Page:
Cover image for Joseph P. Kennedy : the mogul, the mob, the statesman, and the making of an American myth
Joseph P. Kennedy : the mogul, the mob, the statesman, and the making of an American myth
Schwarz, Ted, 1945-
Personal Author:
Publication Information:
Hoboken, N.J. : John Wiley & Sons, [2003]

Physical Description:
vii, 472 pages : illustrations ; 25 cm
Electronic Access:
Table of contents
Format :


Call Number
Material Type
Home Location
Item Holds
E748.K376 S39 2003 Adult Non-Fiction Non-Fiction Area

On Order



Advance Praise for Joseph P. Kennedy

"Ted Schwarz gives us a darker, and truer, picture of the founding father (and only Kennedy to ever make any money) than the habitual family spinmeisters and hagiographers."
-Axel Madsen, author of Gloria and Joe: The Star-Crossed Love Affair of Gloria Swanson and Joe Kennedy

What price glory?

He is best known as the patriarch of America's most loved, hated, and talked-about family. Long before the Kennedy name became synonymous with wealth, political idealism, and agonizing tragedy, however, Joe Kennedy was on the move. This unflinching portrait of the man who sired three major twentieth-century political figures introduces copious new information about Joseph Kennedy's questionable financial practices, his Hollywood exploits, his tenure as ambassador to Great Britain, and his relationship with organized crime. Drawing on previously untapped sources, author Ted Schwarz provides a rare peek into Joseph Kennedy's secret activities and public accomplishments, including:

Baseball scams that Kennedy concocted as an adolescent Kennedy's cynical manipulation of Franklin Roosevelt's son His business dealings with Al Capone Kennedy's very public affair with actress Gloria Swanson How he transformed Hollywood studios into product manufacturers His dismal performance as ambassador to Great Britain And much, much more

Author Notes

Ted Schwarz has written and coauthored more than 100 books

Reviews 2

Booklist Review

As the patriarch of the country's most-scrutinized family, Joe Kennedy received more than a little media attention--much of it salacious--during his life. But with this balanced and scrupulously researched biography, longtime Kennedy watcher Schwarz delivers a man whose complex personality and wide-ranging ambitions never fit within the journalists' simplifying assumptions. In Kennedy's much-publicized, Prohibition-era bootlegging, for instance, Schwarz finds more than a notorious collaborator with gangster Al Capone: he finds as well a shrewd business manager quick to recognize marketing opportunities and adept at finding capable subordinates. Such skills served Kennedy well in his ventures in filmmaking and politics. But appreciation for Kennedy's versatile talents does not blind Schwarz to the dark underside of the Kennedy mystique: the compulsive womanizing, the underhanded stock deals, and the cruel deception of wife and family. Schwarz particularly details the way Kennedy drove and manipulated his son John, whose grave medical problems he helped hide from the public during JFK's drive to the presidency. Yet behind all of Kennedy's exploitative behavior, Schwarz finds a surprising personal insecurity: repeatedly humiliated by WASP prejudice against Irish Catholics, Kennedy never stopped waging a personal war of vindication. A convincing portrait of a giant whose influence still shapes American life. --Bryce Christensen Copyright 2003 Booklist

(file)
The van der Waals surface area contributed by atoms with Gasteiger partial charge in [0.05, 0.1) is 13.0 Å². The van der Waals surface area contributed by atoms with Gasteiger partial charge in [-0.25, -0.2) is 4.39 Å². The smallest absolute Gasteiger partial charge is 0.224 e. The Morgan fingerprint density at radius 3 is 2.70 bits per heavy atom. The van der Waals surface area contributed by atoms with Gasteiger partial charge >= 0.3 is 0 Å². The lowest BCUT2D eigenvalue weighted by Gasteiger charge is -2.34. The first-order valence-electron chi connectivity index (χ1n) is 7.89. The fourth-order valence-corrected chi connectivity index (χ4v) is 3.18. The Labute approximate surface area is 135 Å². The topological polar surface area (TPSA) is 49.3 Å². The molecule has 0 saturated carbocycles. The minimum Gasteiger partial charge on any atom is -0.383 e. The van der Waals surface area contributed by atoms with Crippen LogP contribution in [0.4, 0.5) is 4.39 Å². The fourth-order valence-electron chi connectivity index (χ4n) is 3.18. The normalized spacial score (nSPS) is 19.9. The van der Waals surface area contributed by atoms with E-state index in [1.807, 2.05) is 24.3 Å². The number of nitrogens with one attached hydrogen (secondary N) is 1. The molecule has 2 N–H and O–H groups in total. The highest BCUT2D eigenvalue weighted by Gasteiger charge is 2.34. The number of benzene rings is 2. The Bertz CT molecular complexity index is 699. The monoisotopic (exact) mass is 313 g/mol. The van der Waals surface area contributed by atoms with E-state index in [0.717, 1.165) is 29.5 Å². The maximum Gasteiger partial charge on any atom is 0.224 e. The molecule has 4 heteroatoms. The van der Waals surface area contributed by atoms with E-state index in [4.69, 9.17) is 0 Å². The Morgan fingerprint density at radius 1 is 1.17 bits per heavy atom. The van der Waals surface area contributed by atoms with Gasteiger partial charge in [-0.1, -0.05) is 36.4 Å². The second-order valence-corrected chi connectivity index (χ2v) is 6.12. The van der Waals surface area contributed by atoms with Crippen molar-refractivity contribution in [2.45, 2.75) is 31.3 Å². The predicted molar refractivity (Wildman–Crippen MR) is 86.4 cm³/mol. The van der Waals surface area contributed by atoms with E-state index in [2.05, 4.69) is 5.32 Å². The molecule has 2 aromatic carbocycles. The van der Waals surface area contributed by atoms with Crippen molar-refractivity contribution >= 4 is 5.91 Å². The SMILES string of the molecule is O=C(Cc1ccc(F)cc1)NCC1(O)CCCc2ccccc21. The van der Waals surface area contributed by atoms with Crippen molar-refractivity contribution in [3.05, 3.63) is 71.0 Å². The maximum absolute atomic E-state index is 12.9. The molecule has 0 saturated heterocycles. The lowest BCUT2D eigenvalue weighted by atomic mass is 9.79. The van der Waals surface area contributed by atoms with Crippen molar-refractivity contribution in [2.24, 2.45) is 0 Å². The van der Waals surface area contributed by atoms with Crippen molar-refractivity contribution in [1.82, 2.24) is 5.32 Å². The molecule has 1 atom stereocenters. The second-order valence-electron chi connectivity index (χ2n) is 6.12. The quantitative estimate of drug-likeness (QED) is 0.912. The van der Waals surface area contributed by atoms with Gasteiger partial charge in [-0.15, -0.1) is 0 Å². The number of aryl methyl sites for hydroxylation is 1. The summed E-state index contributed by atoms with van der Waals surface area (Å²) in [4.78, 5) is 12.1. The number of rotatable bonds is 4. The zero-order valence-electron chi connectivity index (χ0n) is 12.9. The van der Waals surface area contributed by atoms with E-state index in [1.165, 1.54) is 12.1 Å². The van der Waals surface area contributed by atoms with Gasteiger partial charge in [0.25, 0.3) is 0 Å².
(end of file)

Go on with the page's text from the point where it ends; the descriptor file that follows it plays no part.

Publisher's Weekly Review

Publicity for this bio says that Schwarz (The Peter Lawford Story; Rose Kennedy and Her Family) "reveals for the first time the true story of this larger-than-life patriarch." One wonders how this can be the case, as Schwarz appears to base his book heavily on very loosely referenced secondary sources (he mentions interviews with "invisible" Kennedy staff members, but this is vague). The star witness Schwarz breathlessly announces in his intro-Barbara Gibson, onetime personal secretary to Rose Kennedy-is hardly referenced at all, but then neither is anyone else. Schwarz's 22 chapters have a total of only 92 endnotes. Even more problematic is the fact that Schwarz repeats a number of myths about Kennedy-the majority of them long ago debunked by other researchers and writers. Example: As more than one recent scholar has deduced, Joseph Kennedy did not buy 40,000 copies of John Kennedy's Why England Slept in order to make the book a bestseller. Other small errors compound to make Schwarz's tome annoying for any reader familiar with the Kennedy saga-and there are many. For instance: Joe did not cooperate, as Schwarz implies he did, in arranging for Jack to get posted to the South Pacific theater during WWII. Quite the contrary. Jack (as has been documented in several recent books) had to go around his father's back and over his head to get the assignment he craved. In sum, readers interested in JPK would do better to consult Ronald Kessler's The Sins of the Father, granddaughter Amanda Smith's Hostage to Fortune or Michael Beschloss's excellent Kennedy and Roosevelt. Photos. (Sept. 12) (c) Copyright PWxyz, LLC. All rights reserved

Table of Contents

Acknowledgmentsp. v
1 Mr. Ambassadorp. 1
2 Coming to Americap. 7
3 The Barkeepp. 24
4 The Barkeep's Boy and the Politician's Daughterp. 37
5 Scandal and Marriagep. 65
6 The Adventure Beginsp. 76
7 Adjusting to Peacetimep. 88
8 Hollywood Beckonsp. 103
9 Going Hollywoodp. 113
10 Seduced and Betrayedp. 134
11 After Hollywoodp. 172
12 The Outsider Comes Inp. 190
13 The Consultantp. 208
14 Of Family and Ambitionp. 213
15 "The Ambassador"p. 233
16 The War Yearsp. 264
17 Adriftp. 322
18 The Race for the Senatep. 343
19 Joe and Jacquelinep. 362
20 The Run for Presidentp. 384
21 The View from the Top Is Always Downp. 420
22 And Then There Was ...p. 426
Notesp. 438
Bibliographyp. 458
Indexp. 463